Any arts institution is crucial to the life of the community in profound ways. Obviously it’s never life and death, but for me, it’s a mental and spiritual life and death. The opera house should be a center where our lives are reflected. It needs to be a meeting point where we can connect with each other. When we are 3,000 people in an audience from every walk of life, every ethnicity, et cetera, we all concentrate on one story that speaks to each and every one of us. And it’s not just to put opera on, it’s about getting the people to the opera house. 

People say that it’s like an escape, and it’s an entertainment. And that’s great, but I think it goes beyond escapism. It’s more about a reflection of our humanity. The opera house should be where everyone just goes to speak to each other and then to reflect on our own humanity during the show.

Do you see this direction of increasing accessibility as the trend for all opera houses or do you think this is unique to Detroit?

The trend is this way, but I do think that we’re the leader. 

We’re going to do our masterpieces in an interesting way. We’re also going to do new works. We’re going to really do projects that speak directly to our community. This is really the way forward. In Europe, there’s a sort of a different culture about opera. In someplace like Germany, it’s already ingrained in your education and in your culture to be a part of these things. It’s a little bit different here. You know, you don’t just naturally go into the opera. It’s not really taught in schools, so you really have to reach out and educate and bring people in. I really do think this is the way forward, is to make things really accessible.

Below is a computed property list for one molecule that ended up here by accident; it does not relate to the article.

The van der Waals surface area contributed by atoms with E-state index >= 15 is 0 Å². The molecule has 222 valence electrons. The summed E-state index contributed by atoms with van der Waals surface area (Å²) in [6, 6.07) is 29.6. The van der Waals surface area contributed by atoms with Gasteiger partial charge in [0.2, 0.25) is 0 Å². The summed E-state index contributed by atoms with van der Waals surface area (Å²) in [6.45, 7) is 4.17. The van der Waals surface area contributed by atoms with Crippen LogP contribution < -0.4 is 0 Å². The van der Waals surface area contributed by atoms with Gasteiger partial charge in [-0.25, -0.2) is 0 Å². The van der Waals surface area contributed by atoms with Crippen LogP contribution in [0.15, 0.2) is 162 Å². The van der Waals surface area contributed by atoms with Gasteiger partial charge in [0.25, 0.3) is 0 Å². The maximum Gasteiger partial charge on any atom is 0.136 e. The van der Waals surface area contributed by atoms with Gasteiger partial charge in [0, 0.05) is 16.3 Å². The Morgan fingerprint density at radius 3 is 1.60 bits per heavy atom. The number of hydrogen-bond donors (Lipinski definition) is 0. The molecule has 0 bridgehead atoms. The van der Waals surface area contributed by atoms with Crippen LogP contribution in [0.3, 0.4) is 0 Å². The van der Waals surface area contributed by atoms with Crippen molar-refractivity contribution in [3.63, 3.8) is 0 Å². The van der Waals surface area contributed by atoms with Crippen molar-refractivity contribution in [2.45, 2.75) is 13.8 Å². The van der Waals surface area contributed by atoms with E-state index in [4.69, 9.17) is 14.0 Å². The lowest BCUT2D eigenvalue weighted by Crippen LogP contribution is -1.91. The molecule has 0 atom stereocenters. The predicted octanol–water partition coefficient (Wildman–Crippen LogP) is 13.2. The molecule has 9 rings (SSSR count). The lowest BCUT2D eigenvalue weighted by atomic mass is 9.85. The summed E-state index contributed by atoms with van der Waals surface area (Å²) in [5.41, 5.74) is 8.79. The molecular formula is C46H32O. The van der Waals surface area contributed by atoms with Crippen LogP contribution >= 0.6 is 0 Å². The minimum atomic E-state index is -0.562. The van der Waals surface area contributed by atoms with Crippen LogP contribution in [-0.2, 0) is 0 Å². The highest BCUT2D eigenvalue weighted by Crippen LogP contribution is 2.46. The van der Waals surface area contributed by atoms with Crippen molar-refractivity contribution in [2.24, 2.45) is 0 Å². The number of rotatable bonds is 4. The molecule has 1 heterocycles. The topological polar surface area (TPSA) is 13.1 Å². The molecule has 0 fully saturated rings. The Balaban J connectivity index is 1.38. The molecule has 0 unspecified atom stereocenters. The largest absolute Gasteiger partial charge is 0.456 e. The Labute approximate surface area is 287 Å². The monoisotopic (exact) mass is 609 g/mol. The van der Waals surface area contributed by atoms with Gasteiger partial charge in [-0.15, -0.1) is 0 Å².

Any hints for which production you’ll be conducting in the fall?

I can tell you that it’s a piece we’ve never done before, and it’s by a composer that we’ve never performed before. But it is a very well known composer, and it will be directed by our artistic director, Yuval Sharon. And it has animals in it. 

See Detroit Opera’s calendar for show details and pricing. Opening performances at Detroit Opera House will be broadcasted live on WRCJ.

Miriam Marini is a breaking news reporter for the Detroit Free Press and Outlier Media. Contact Miriam at

Miriam (she/her) is a strong believer that journalism should hold leaders accountable and serve as a platform for marginalized groups. She can often be found at The Congregation — usually with a hot mocha in hand and finding an outlet to charge her dying laptop.